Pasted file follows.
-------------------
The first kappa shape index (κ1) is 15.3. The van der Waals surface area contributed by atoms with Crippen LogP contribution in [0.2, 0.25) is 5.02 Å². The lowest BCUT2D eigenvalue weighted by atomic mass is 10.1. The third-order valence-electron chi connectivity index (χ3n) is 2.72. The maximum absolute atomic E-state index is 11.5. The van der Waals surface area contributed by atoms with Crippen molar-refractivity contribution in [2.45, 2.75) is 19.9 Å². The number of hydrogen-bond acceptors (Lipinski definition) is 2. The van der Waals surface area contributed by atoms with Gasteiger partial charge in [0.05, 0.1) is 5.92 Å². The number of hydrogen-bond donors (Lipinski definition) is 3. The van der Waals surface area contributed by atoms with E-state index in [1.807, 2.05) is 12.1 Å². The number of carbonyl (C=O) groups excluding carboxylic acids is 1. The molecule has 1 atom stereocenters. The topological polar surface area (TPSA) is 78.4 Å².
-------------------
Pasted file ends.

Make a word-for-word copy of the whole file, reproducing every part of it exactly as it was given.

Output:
The first kappa shape index (κ1) is 15.3. The van der Waals surface area contributed by atoms with Crippen LogP contribution in [0.2, 0.25) is 5.02 Å². The lowest BCUT2D eigenvalue weighted by atomic mass is 10.1. The third-order valence-electron chi connectivity index (χ3n) is 2.72. The maximum absolute atomic E-state index is 11.5. The van der Waals surface area contributed by atoms with Crippen molar-refractivity contribution in [2.45, 2.75) is 19.9 Å². The number of hydrogen-bond acceptors (Lipinski definition) is 2. The van der Waals surface area contributed by atoms with Gasteiger partial charge in [0.05, 0.1) is 5.92 Å². The number of hydrogen-bond donors (Lipinski definition) is 3. The van der Waals surface area contributed by atoms with E-state index in [1.807, 2.05) is 12.1 Å². The number of carbonyl (C=O) groups excluding carboxylic acids is 1. The molecule has 1 atom stereocenters. The topological polar surface area (TPSA) is 78.4 Å².